For the kexec/kdump method to work, the crash kernel must already be loaded at the time of the problem. This process is handled by the kdump startup script, but only if a protected memory area is also present. To let the original kernel know this, you need to specify the boot loader option crashkernel=XM[ @YM] , where X is the size of the reserved area in megabytes and Y specifies the start address. If you omit the second parameter or set it to 0M , the system automatically selects an appropriate location. A subsequent restart enables this change.
If you are not convinced, you can check /proc/iomem to see that the protected memory space is marked (Listing 1).
Listing 1: Preparations for the Kernel Dump
[root@rhel ~]# grep -i crash /proc/iomem 03000000-0affffff : Crash kernel [root@rhel ~]# grep crash /proc/cmdline ro root=/dev/mapper/VolGroup00-LogVol00 rd_NO_LUKS KEYBOARDTYPE=pc \ KEYTABLE=de-latin1-nodeadkeys rd_NO_MD quiet SYSFONT=latarcyrheb-sun16 rhgb \ rd_LVM_LV=VolGroup00/LogVol01 rd_LVM_LV=VolGroup00/LogVol00 \ LANG=de_DE.UTF-8 rd_NO_DM crashkernel=128M [root@rhel ~]# /etc/init.d/kdump status Kdump is operational [root@rhel ~]# which kexec /sbin/kexec [root@rhel ~]# which kdump /sbin/kdump [root@rhel ~]# sles:~ # grep -i crash /proc/iomem 27000000-2effffff : Crash kernel sles:~ # grep crash /proc/cmdline root=/dev/disk/by-uuid/10a83ffe-5a9f-48a2-b8cb-551c2cc6b42d resume=/dev/sda3 \ splash=silent text showopts crashkernel=128 sles:~ # /etc/init.d/boot.kdump status kdump kernel loaded running sles:~ # which kexec /sbin/kexec sles:~ # which kdump /sbin/kdump sles:~ #
Then, if everything works correctly, the kdump startup script can load the crash kernel into memory. Typically, you want to add this step to the regular boot process, but for initial testing, a manual start is fine.
At this point, you need to test the configured setup – that is, you need to trigger a kernel crash artificially, which should then automatically start a dump write. To do so, use
echo 1 > /proc/sys/kernel/sysrq
to enable the “Magic SysRequest Keys.” Under normal circumstances, this has already happened if you used the distribution tools to set up the kernel dump.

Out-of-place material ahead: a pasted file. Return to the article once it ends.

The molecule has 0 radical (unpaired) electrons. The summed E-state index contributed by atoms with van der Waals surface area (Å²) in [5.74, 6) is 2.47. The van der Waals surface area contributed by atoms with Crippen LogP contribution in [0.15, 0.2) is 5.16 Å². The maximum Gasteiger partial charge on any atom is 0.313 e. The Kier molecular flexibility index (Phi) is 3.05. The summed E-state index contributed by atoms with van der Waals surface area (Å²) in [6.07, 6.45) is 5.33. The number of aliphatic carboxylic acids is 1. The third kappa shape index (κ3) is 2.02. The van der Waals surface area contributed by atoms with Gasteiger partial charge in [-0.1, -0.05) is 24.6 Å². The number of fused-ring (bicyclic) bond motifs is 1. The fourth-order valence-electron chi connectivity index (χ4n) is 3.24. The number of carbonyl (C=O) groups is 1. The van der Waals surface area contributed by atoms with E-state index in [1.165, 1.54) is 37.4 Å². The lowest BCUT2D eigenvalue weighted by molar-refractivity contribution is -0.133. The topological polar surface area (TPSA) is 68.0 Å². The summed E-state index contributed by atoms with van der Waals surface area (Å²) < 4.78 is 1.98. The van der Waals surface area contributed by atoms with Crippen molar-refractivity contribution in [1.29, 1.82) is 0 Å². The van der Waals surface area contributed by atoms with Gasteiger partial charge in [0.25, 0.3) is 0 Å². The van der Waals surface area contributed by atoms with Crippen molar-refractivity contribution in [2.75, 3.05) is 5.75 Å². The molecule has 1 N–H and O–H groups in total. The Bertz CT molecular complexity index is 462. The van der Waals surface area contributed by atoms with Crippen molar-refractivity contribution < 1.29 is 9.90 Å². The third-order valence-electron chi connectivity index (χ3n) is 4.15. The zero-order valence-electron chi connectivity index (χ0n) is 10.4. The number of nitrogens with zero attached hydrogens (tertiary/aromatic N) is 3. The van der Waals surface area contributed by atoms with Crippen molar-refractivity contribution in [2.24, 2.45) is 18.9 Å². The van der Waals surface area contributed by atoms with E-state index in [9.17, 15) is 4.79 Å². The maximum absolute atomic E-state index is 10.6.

echo c > /proc/sysrq-trigger
to trigger a kernel panic. If everything works, the system starts the crash kernel, which in turn triggers kdump or makedumpfile (Figure 2).
The system writes each dump to a separate directory named according to the creation date. If the system crashes multiple times, this prevents information you have already saved from being overwritten.
Another note for those using SUSE: You can also trigger a kernel panic by loading the crasher.ko module. Incidentally, this module comes courtesy of Btrfs developer Chris Mason, when he was still working for SUSE .
If the first dump attempts were successful, you can proceed with the fine tuning step. The first item on the agenda is reserving memory for the crash kernel. The generic statement is:
crashkernel=Range1:Size1[,Range2:Size2, ... ] [@address]
In the specific case of
this means: “For a RAM size of 512MB up to 2GB, the system reserves 64MB; this becomes 128MB if you have more than 2GB of RAM.” This step simplifies the configuration of the boot loader for a heterogeneous hardware environment. Regardless of RAM; the crashkernel entry is always the same. On SUSE, YaST does this automatically. The size and range information can also be stated in kilobytes according to the kernel documentation; however, that is not relevant in practical terms.
In the default configuration, the system saves the kernel dump on the local disk. For systems with a lot of memory, this behavior can quickly become a problem. Fortunately, the kexec/kdump combination also allows you to save on the network. You have a choice between NFS and SSH/SCP. Table 1 lists the available options.
Writing a dump via SSH/SCP presupposes a non-interactive authentication key. Thus, it’s a good idea to create a separate and restricted target user account.
The approach shown here for provoking a kernel dump will not work if the system stops responding and, for example, a login is impossible. One option is to trigger on a particular keyboard shortcut that is mapped to a SysRq key. In fact, you just need to press Alt+SysRq+C at the same time to trigger a kernel dump.
Again, the challenge is in the details. Many keyboards do not have a separate SysRq key, in which case the Print key assumes this function. However, the graphical user interface might intercept precisely this keyboard combination to create a screenshot. You can work around this by additionally pressing the Ctrl key.
Sometimes, you can trigger SysRq through a second assignment with the function (Fn) key. The list is almost infinite. Again, you need to test so that, in the event of an emergency, you will find the right buttons to press. Incidentally, the SysRequest keys can do much more than just trigger a kernel dump (see Table 2).